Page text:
Carmelo, your town needs you to take history lessons to heart

OTHER VOICES

December 28, 2004|By Paul McMullen

AN OPEN LETTER to Carmelo Anthony:

Hope you had a good Christmas and that the ankle's healing. You would prefer to be up and about, but year's end is always a good time to kick back and reflect, and you have a lot to look back on.

When we met at Syracuse University, you asked if the interview could be conducted in a team room. We chatted while you surfed CNN and ESPN, searching for news from Ohio high school officials weighing in on the eligibility of your good friend LeBron James. Something about payments on his Humvee.

You had yet to take over the Orangemen, let alone the 2003 NCAA tournament or an NBA team, or find yourself in a position in which you can influence millions. I'm with Charles Barkley when it comes to athletes being role models - they're not - but it wasn't a coincidence that the young man in my house broke out his No. 15 Denver Nuggets jersey the day Stop Snitching made the news.

The last thing you want is a lecture. How about a brief history lesson?

However innocent they may be, you have no idea how your links to the drug trade resonate in your hometown.

Today carries great sentiment for older Baltimoreans. On this day in 1958, the Colts - they didn't move to Indianapolis until 1984, two months before you were born - won a title game that went into overtime. Maybe you've seen the television retrospectives, interviewing NFL Hall of Famers. There would be one more bust of a Colt in Canton, except for the circumstances of Big Daddy Lipscomb's death.

Lipscomb was a revolutionary figure. He changed defensive line play, then became one of the first name athletes to die from drugs. He suffered a heroin overdose in 1963, in a rowhouse a few miles from where you were raised. There was little evidence he had been a user, and there was suspicion - how's this for irony? - that a police informant did him in.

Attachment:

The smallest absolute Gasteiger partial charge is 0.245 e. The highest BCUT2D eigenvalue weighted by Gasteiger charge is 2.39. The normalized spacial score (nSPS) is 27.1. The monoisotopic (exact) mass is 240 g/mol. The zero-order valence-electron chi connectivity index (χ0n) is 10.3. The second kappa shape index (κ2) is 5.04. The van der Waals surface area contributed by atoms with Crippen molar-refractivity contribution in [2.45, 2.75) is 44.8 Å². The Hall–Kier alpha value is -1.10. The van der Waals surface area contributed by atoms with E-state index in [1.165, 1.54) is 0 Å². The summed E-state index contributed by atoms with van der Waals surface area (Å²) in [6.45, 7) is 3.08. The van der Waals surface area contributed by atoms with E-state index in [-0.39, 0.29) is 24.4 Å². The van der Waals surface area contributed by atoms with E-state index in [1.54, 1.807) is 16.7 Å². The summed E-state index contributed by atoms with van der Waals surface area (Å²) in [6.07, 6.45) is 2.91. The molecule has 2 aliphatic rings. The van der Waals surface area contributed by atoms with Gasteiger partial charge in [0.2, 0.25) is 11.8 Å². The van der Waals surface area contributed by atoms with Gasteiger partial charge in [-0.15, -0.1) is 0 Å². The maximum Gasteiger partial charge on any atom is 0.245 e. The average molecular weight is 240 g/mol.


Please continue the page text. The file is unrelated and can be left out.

Has Nuggets assistant coach Adrian Dantley mentioned any of his contemporaries, guys who were undone by heroin, cocaine and assorted junk?

Dantley played an epic prep game here in which his DeMatha team was taken down by Dunbar and Skip Wise, the greatest basketball prospect this town has ever produced.

Have you heard about the incredible crop of guards in the Atlantic Coast Conference? Kids your age are being compared to the group that graced the ACC 30 years ago this winter, when Wise matched jumpers with John Lucas and David Thompson. The careers of all were shortened by drugs, and Wise spent more time in prison than the pros.

If there was a local who approached Wise's talent in the 1970s, it was Quintin Dailey. He was the seventh player taken in the 1982 draft, but he was derailed by drug abuse. Dailey came along during the tail end of the cocaine epidemic that endangered the NBA, a public relations nightmare that Magic Johnson and Larry Bird made go away by the force of their play and personalities.

The last title for Bird and the Celtics came in 1986, when the franchise's good fortune dried up. The night after he was drafted by Boston, Len Bias snorted too much cocaine and dropped dead. Eventually, that hole in the Celtics' star system was filled by Reggie Lewis. He was still in his 20s when he died unexpectedly, and we may never learn the whole truth regarding claims that Lewis had used cocaine at some point.

Like you, Lewis grew up in Baltimore. So did Juan Dixon, who won admirers by overcoming his upbringing - both of his parents were heroin addicts who died of AIDS.

You fled the Athens Olympics in a huff, and it's a shame you didn't get the chance to meet Maurice Greene. When he was the World's Fastest Human, Greene acknowledged the kismet of that distinction. There might be a faster guy out there. He just never got the chance.

The nation's jail cells and cemeteries are pocked with men who had the potential to be All-Americans or lawyers or teachers. Baltimore's homicide toll is its highest in five years. Like you, most of the victims were young black men. Most worked in the drug trade and elicited no sympathy from a region that knows that world only from watching The Wire.

Dixon took offense when it was suggested he demonize members of his family, and you say you don't want to turn your back on your friends.

Just don't turn your back on the futures that are being endangered by drugs, and the memory of those who didn't play - or live - long enough.

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